Many initiatives have been taken both multilaterally as well as by individual states to come to a solution for database and increase prospects of success for Nuclear Forensics. Nuclear Smuggling International Technical Working Group (ITWG) is one such multilateral effort in place since 1995. More than 45 nations have joined this effort. Under this project a number of national laboratories coordinate their efforts to develop the science of nuclear forensics.   The Joint Research Center at the Institute of Trans-uranium Elements (ITU), Germany of the European Commission is also actively involved in Nuclear Forensics and constitution of a database of nuclear signatures. ITU has collaborated with Bochvar Institute in Russia to establish a small database of nuclear signatures. This is important since Russia is a source of lots of loose fissile material. The first time the institute carried on analysis of seized nuclear material was in the year 1992 and successfully traced it to Russian type graphite moderated reactor (RBMK)[5].  Moreover, the Department of Atomic Energy, USA has its own Spent Nuclear Fuel database of nuclear fuel produced in USA. France is also involved in compiling such data called the Spent Fuel Isotopic Composition Database (SFCOMPO). IAEA also maintains a small database from the information collected from the nuclear facilities safeguarded by it. 
   
Conclusion 
   
Successful attribution will be very crucial in post-detonation international environment. If the post 9/11 world is an example, the picture of international politics after a successful nuclear terrorist attack is not very hard to conceptualize. Moreover, equally important is the issue in context of South Asia. The rousing public passions on terrorist attacks have indicated the kind of unrest in the society. What is also to be witnessed is the frustration which follows the rounds of accusations and counter-accusations between India and Pakistan over the responsibility of terrorist attacks?  Successful Nuclear Forensics will provide a firm base on which claims of liability and responsibility can be made. Moreover, it can also provide sound justification for retaliation. However, most important is the fear of retribution which any successful attribution of source of the nuclear material can bring into play. Deterrence by attribution can well be an asset in case of nuclear security.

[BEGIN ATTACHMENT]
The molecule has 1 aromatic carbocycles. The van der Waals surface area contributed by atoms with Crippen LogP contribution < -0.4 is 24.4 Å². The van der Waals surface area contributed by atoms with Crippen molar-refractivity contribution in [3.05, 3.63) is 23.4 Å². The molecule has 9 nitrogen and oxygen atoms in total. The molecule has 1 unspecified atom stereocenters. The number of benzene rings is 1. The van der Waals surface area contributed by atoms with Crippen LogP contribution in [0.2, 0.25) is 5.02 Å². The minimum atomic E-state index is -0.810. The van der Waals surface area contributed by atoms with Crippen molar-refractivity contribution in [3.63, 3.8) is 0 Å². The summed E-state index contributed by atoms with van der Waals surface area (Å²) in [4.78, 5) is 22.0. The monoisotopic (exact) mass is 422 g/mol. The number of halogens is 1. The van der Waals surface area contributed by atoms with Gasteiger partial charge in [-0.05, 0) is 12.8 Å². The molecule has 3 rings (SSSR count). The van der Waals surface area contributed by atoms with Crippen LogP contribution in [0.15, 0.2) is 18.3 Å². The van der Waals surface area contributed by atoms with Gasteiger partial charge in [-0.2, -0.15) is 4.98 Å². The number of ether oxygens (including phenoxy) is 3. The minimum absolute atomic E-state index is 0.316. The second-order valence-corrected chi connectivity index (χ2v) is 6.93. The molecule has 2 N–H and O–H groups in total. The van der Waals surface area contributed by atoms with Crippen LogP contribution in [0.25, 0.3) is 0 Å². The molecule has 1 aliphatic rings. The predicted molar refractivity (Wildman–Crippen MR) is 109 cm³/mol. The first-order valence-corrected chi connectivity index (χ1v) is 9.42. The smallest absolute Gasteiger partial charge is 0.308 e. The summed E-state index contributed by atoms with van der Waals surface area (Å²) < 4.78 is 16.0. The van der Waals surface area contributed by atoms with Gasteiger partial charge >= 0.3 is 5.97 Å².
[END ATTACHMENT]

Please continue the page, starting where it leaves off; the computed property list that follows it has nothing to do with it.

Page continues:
* Author is Research Officer in the Institute of Peace and Conflict Studies, New Delhi


[1] The Nuclear Fuel Cycle involves mining of Uranium ore, milling and processing it to chemical compounds like Uranium Hexafluoride (UF6) or Uranium Oxide (UO2). It is enriched to increase the content of the radioactive isotope of Uranium called U235 which can then be used in weapons or for energy production in nuclear reactors. This is generally known as the front side of the NFC. When Uranium is burned or irradiated in nuclear reactors, it produces plutonium. However, plutonium in this stage exists with many other very radioactive elements called actinides and has to be reprocessed for use in weapons. This is called the back side of the NFC. http://www.world-nuclear.org/info/inf03.html
   
 
[2] For example, the concentration of various isotopes of Uranium like U235, U234 and U238 can reveal information regarding the geographical location from where uranium ore is mined since concentration of these isotopes changes from place to place. Similarly presence of artificial isotopes such as U232 and U234 indicate that uranium has already been irradiated in the reactor. In case of plutonium, the concentration of Pl242 and Pl240 is an indicator of the reactor type in which uranium has initially been burned to produce plutonium.
 
 
[3] Nuclear Forensics Support,  IAEA Nuclear Security Series Number 2, Technical Reference Guide Manual, 2006. available at www-pub.iaea.org/MTCD/publications/PDF/Pub1241_web.pdf ( accessed on 20 June 2010)
 
 
[4] “Nuclear Forensics : Role, State of the Art, Program Needs”, Report of the Joint Working Group of the American Physical Society and the American Association for the Advancement of Sciences, available at cstsp.aaas.org/files/Complete.pdf  ( accessed on 20 June 2010)
  
 
[5] Mayer, K, Wallenius, M,  and  Fanghanel, T,   ( 2007) , ‘Nuclear Forensic Science- From Cradle to Maturity’, Journal of Alloys and Compounds, vol.  444-445,  pp. 50-56, available at www.stcu.int/nf2009/download/download.php?id=129( accessed on 20 June 2010)